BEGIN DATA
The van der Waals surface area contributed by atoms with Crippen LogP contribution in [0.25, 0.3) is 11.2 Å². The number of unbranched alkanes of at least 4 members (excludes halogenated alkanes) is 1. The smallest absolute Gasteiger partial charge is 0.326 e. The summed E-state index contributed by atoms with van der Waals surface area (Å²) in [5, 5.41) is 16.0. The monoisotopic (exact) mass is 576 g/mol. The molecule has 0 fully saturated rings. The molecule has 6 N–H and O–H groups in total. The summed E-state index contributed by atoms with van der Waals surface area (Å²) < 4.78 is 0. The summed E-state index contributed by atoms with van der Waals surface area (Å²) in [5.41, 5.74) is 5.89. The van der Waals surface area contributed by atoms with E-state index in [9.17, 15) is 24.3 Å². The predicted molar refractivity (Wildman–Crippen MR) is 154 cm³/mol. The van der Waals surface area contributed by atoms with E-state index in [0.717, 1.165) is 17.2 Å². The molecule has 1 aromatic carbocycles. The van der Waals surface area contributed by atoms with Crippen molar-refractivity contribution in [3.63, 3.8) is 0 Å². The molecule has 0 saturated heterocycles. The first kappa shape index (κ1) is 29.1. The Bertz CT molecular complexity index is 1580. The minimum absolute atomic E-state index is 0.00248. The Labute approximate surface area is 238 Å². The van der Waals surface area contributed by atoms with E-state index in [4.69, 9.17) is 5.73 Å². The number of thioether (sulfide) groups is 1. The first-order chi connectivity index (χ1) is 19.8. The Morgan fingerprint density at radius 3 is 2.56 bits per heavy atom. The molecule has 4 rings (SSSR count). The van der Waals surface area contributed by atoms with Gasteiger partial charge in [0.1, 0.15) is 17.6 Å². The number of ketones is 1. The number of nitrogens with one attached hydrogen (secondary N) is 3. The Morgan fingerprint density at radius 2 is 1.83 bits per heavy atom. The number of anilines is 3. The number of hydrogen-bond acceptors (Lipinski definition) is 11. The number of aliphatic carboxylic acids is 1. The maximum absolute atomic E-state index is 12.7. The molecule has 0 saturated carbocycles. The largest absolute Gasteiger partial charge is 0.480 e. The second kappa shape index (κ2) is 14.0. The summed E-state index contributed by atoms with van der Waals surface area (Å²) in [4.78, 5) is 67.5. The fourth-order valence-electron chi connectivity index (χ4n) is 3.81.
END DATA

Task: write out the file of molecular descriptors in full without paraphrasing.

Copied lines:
The van der Waals surface area contributed by atoms with Crippen LogP contribution in [0.25, 0.3) is 11.2 Å². The number of unbranched alkanes of at least 4 members (excludes halogenated alkanes) is 1. The smallest absolute Gasteiger partial charge is 0.326 e. The summed E-state index contributed by atoms with van der Waals surface area (Å²) in [5, 5.41) is 16.0. The monoisotopic (exact) mass is 576 g/mol. The molecule has 0 fully saturated rings. The molecule has 6 N–H and O–H groups in total. The summed E-state index contributed by atoms with van der Waals surface area (Å²) < 4.78 is 0. The summed E-state index contributed by atoms with van der Waals surface area (Å²) in [5.41, 5.74) is 5.89. The van der Waals surface area contributed by atoms with E-state index in [9.17, 15) is 24.3 Å². The predicted molar refractivity (Wildman–Crippen MR) is 154 cm³/mol. The van der Waals surface area contributed by atoms with E-state index in [0.717, 1.165) is 17.2 Å². The molecule has 1 aromatic carbocycles. The van der Waals surface area contributed by atoms with Crippen molar-refractivity contribution in [3.63, 3.8) is 0 Å². The molecule has 0 saturated heterocycles. The first kappa shape index (κ1) is 29.1. The Bertz CT molecular complexity index is 1580. The minimum absolute atomic E-state index is 0.00248. The Labute approximate surface area is 238 Å². The van der Waals surface area contributed by atoms with E-state index in [4.69, 9.17) is 5.73 Å². The number of thioether (sulfide) groups is 1. The first-order chi connectivity index (χ1) is 19.8. The Morgan fingerprint density at radius 3 is 2.56 bits per heavy atom. The molecule has 4 rings (SSSR count). The van der Waals surface area contributed by atoms with Gasteiger partial charge in [0.1, 0.15) is 17.6 Å². The number of ketones is 1. The number of nitrogens with one attached hydrogen (secondary N) is 3. The Morgan fingerprint density at radius 2 is 1.83 bits per heavy atom. The number of anilines is 3. The number of hydrogen-bond acceptors (Lipinski definition) is 11. The number of aliphatic carboxylic acids is 1. The maximum absolute atomic E-state index is 12.7. The molecule has 0 saturated carbocycles. The largest absolute Gasteiger partial charge is 0.480 e. The second kappa shape index (κ2) is 14.0. The summed E-state index contributed by atoms with van der Waals surface area (Å²) in [4.78, 5) is 67.5. The fourth-order valence-electron chi connectivity index (χ4n) is 3.81.